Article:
TALLAHASSEE — Today the Florida Department of Health highlighted its commitment to serving families across the state through the structural enhancement of programs in the Division of Children’s Medical Services (CMS). Department officials, including State Surgeon General and Secretary of Health Dr. John Armstrong, appeared before the Senate Appropriations Subcommittee on Health and Human Services and provided an overview of the important work performed by CMS and its partners.
“Children’s Medical Services touches more than 4 million children in Florida and plays a vital role for so many families,” said Dr. Armstrong. “By shifting dollars from overhead to direct services for children, the Department is helping children at-risk for developmental delay to reach their full abilities.”
Today’s presentation highlighted specific CMS programs that are focused on direct services for children with special abilities and developmental needs. Process improvements in quality assurance, budget controls and contract management are securing these services now and into the future. The programs offered through Children’s Medical Services emphasize public-private collaboration and remain high priorities for the Florida Department of Health.
Senator Rene Garcia, Chair of the Senate Appropriations Subcommittee on Health and Human Services, said, “I appreciate the energy that is going into ensuring that services are provided to children at risk for developmental delays or with special health care needs.”
Representative Matt Hudson, Speaker Pro Tempore and Chair of the House Health Care Appropriations Subcommittee, said, “Any time an agency’s plan for moving forward includes reducing administrative costs to redirect funding and provide services for Florida’s vulnerable populations, I am supportive.”
Terri Fisk, President of Florida Coalition Spoken Language Options and mother of a child with special health care needs, said, “The programs overseen by Children’s Medical Services are very important to our family and especially my son who has benefitted greatly from the services provided by CMS. I appreciate the Department of Health making children with special health care needs such a high priority and can attest to the fact that no delays in services have occurred because of the transition taking place.”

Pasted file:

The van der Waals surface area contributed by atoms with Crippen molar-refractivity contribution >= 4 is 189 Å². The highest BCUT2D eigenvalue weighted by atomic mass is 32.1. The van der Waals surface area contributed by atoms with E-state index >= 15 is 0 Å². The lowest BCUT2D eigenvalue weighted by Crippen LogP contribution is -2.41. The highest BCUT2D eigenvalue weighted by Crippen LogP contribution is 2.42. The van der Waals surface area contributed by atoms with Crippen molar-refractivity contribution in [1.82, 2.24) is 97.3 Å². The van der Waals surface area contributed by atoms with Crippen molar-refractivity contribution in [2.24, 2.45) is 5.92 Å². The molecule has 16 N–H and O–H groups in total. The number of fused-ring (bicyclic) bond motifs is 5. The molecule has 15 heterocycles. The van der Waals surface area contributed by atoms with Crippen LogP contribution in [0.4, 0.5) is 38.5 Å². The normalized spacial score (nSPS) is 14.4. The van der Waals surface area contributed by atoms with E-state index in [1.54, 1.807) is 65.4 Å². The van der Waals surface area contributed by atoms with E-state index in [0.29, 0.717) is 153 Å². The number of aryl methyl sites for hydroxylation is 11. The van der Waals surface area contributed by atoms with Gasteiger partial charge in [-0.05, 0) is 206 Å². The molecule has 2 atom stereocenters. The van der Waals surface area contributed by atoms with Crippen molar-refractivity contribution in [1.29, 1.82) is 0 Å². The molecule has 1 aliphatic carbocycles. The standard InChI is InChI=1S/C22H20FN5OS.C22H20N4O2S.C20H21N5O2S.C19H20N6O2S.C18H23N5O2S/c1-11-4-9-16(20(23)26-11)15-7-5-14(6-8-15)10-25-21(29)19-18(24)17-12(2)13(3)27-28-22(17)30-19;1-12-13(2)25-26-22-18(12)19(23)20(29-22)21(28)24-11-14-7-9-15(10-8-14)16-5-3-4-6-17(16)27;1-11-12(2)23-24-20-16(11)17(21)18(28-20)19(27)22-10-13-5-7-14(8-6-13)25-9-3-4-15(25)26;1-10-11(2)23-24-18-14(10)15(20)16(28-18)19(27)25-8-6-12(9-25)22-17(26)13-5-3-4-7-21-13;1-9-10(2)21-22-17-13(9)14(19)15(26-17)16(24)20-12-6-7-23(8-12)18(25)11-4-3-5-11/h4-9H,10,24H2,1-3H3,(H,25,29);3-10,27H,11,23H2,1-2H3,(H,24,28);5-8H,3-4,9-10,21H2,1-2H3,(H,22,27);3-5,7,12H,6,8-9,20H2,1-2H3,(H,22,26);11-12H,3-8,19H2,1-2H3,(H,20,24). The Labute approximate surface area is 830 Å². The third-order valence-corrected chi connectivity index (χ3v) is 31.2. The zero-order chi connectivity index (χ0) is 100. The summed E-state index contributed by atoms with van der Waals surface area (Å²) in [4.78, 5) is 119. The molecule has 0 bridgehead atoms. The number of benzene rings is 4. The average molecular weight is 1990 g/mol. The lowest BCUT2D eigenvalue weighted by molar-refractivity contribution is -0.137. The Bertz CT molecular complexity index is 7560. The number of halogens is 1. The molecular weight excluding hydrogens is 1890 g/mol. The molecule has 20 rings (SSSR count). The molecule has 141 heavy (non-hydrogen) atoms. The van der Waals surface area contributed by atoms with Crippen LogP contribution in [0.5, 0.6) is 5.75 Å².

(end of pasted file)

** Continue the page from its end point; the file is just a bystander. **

Dr. Bucciarelli, CMS Medical Director, Gainesville, said, “Children’s Medical Services has a long-standing tradition of being a champion for Florida’s children. I was pleased today to hear the Surgeon General’s public commitment to the success of CMS.”
Amy Wetherby, Director of Florida State University Autism Institute, said, “Florida’s Early Steps is one of the most important programs in our state that has the potential to not only reduce the cost of education at school age for children with autism, but also dramatically improve outcomes of children and families. Providing early intervention, made possible through Children’s Medical Service’s Early Steps Program, during the time when a child’s brain is developing the most rapidly and is the most responsive to environmental influence, should be considered the most important path to improving academic outcomes and school success for Florida’s children.”